Wednesday, December 06, 2006

Opening the South Slope? There's talk, sort of...

Colorado Springs Utilities has unveiled a new draft watershed access policy that lays out how much access regular folks will have to certain city-owned reservoirs. The big open question in this is the South Slope, a clutch of five reservoirs on the south side of Pikes Peak that has been off limits for almost a century.

In 2000 Utilities seemed ready to slowly allow access. Then came the terrorist attacks of 2001 and security closed any talks.
Now, after much prodding from local groups such as Friends of the Peak, which would like to see the Ring the Peak Trail completed, the draft policy has come out.

Read it here.

Here's the general reaction: Many local hikers are angry. The vague language of the plan seems to suggest the South Slope will stay off limits, except for a narrow trail corridor for the Ring the Peak trail. Utilities officials said they can't open the area because it harbors "sensitive species" but they did not name those animals.

"We've been double crossed," Zoltan Malocsay, author of the "Trails Guide, Denver to Pikes Peak," who was on a committee that advised the city on the opening of North Slope Reservoirs in 1992, said on AM 1580 yesterday. "This has nothing to do with preservation. It has to do with maintaining a private fishing and hunting preserve for [Utilities employees.]"

The next public meeting is in February. The question is whether access advocates will be willing to settle for a trail corridor, or whether they push for more access to the South Slope.

What will happen? We'll see.


Anonymous said...

Given recent news that Denver water customers are spending millions each year to fix the damage caused to one of its reservoirs by the Hayman fire, I respect our city's effort to manage and protect our local water supply. Given the drought we've been in, I don't think our community can afford to lose a critical source of water.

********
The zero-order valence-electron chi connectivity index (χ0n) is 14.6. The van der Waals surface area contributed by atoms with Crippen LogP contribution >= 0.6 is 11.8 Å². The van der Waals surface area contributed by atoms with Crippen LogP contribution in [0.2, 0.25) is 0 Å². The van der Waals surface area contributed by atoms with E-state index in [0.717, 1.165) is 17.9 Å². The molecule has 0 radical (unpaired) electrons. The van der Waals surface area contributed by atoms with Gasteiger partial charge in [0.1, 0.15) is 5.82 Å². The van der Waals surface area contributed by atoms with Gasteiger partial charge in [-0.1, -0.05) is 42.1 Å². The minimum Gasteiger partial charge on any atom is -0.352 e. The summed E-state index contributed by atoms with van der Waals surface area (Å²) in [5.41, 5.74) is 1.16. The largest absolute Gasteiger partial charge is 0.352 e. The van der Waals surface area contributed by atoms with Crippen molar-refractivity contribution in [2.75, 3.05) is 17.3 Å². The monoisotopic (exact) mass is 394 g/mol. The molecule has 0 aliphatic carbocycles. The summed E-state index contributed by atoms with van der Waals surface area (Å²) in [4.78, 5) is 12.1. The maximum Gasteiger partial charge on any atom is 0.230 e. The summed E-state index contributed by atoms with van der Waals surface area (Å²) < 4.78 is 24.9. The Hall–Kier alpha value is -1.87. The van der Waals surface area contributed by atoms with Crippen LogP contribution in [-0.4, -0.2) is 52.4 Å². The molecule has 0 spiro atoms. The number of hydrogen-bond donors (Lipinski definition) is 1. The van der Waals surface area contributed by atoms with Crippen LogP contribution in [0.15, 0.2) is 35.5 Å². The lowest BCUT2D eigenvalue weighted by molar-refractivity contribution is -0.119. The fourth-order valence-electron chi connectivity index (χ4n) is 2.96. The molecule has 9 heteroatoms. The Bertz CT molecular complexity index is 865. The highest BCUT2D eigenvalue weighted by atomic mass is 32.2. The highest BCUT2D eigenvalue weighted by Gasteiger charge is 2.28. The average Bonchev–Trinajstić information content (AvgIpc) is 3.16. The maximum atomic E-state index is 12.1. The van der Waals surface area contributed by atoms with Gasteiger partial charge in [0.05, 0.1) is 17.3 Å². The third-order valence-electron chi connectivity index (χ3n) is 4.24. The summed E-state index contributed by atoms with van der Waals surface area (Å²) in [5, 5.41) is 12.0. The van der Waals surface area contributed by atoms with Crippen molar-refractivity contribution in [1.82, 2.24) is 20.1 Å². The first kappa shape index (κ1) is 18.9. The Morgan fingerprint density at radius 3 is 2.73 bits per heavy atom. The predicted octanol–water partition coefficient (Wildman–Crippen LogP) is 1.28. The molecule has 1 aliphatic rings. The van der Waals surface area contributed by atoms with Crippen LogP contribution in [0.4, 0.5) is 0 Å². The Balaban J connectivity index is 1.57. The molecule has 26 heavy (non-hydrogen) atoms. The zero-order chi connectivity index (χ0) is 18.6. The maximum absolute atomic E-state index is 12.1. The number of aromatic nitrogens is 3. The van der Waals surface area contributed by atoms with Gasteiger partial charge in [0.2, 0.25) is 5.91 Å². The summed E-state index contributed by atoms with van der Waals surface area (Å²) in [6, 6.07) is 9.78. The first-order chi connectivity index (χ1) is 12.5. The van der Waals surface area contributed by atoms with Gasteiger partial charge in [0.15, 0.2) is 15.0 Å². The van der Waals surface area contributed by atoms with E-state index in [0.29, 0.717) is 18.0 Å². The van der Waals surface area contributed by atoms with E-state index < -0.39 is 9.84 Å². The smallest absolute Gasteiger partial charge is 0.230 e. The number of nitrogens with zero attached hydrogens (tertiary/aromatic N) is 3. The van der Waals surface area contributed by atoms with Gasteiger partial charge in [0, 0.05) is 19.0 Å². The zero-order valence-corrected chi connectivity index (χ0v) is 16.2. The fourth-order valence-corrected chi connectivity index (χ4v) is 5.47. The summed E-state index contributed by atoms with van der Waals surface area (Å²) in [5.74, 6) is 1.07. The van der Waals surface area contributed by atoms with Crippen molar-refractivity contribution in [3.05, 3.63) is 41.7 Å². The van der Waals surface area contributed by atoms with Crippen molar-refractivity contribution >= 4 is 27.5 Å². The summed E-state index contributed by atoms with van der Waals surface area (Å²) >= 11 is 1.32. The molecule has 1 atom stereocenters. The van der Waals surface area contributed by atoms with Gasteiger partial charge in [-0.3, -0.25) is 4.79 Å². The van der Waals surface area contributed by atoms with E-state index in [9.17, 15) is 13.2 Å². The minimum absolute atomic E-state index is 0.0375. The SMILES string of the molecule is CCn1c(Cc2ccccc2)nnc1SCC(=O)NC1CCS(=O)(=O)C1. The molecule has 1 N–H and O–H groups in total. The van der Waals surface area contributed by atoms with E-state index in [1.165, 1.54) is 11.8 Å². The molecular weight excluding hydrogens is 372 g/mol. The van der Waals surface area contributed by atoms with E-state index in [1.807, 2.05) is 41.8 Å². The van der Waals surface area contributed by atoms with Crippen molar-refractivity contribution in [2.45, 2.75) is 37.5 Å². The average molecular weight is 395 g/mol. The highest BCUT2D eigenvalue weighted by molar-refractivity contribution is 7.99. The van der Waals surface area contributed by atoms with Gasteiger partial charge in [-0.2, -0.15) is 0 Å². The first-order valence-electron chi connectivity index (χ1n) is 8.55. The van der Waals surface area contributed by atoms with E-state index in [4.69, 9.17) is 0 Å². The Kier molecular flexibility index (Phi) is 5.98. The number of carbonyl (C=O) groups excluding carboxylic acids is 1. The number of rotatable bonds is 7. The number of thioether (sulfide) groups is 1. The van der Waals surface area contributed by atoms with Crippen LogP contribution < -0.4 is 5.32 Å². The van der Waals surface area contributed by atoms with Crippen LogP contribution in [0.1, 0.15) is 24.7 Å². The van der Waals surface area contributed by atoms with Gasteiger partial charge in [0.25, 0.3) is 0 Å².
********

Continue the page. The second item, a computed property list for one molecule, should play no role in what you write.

Anonymous said...

After reading the draft policy I'm amazed at the severity of the restrictions. Is anyone aware of another area/watershed that has placed similar draconian restrictions on PUBLIC land? The public safety concerns sound overblown.

Dave Philipps said...
This comment has been removed by a blog administrator.
Zen said...

The Hayman fire started miles from Strontia Springs and Cheeseman Reservoirs. A fire that starts above Manitou or off Gold Camp Road could just as easily devastate the South Slope. Keeping it closed will do nothing to reduce the fire danger.

But OPENING it could. Poachers and trespassers are already there. What we need to do is open it to the law abiding eye.

Homestake, Montgomery, Rampart, Nichols, North Slope are all better off because they are open. Why not South Slope? Keeping it closed is a decision I hope all non-motorized recreationists will protest -- LOUDLY.

Zen said...

Bias implies that there is another rational way to approach this issue. But the truth is CSU has nothing to stand on here. Zoltan Malocsay proves that in his book "Opening Forbidden Lakes".

CSU's use of the Hayman Fire as cover is in my opinion a deliberate attemp to mislead. The Hayman fire started NOWHERE near Cheesman. Keeping South Slope closed makes it more vulnerable to fire, not less - a fact CSU does not want you to know.

The North Slope is much healthier since it was opened to the public. The USFS wouldn't even let Colorado Springs build Rampart unless it was opened to the public. Now we hear Cripple Creek is finally opening their reservoirs too.

CSU - it is time.

Zen said...

I have to add that I find it rather amusing that CSU wants to be the friggen Sierra Club when it comes to keeping South Slope closed - it's all about "environmental sensitivity" they say.

But when the environmental community pointed the finger at CSU's wastewater and stormwater handling, environmentalists were meddlesome devils.

I'm thinking "environmental sensitivity" is a phrase CSU is using, but certainly not meaning. Because if CSU really cared about the environment in South Slope, they'd open it up to law abiding non-motorized use.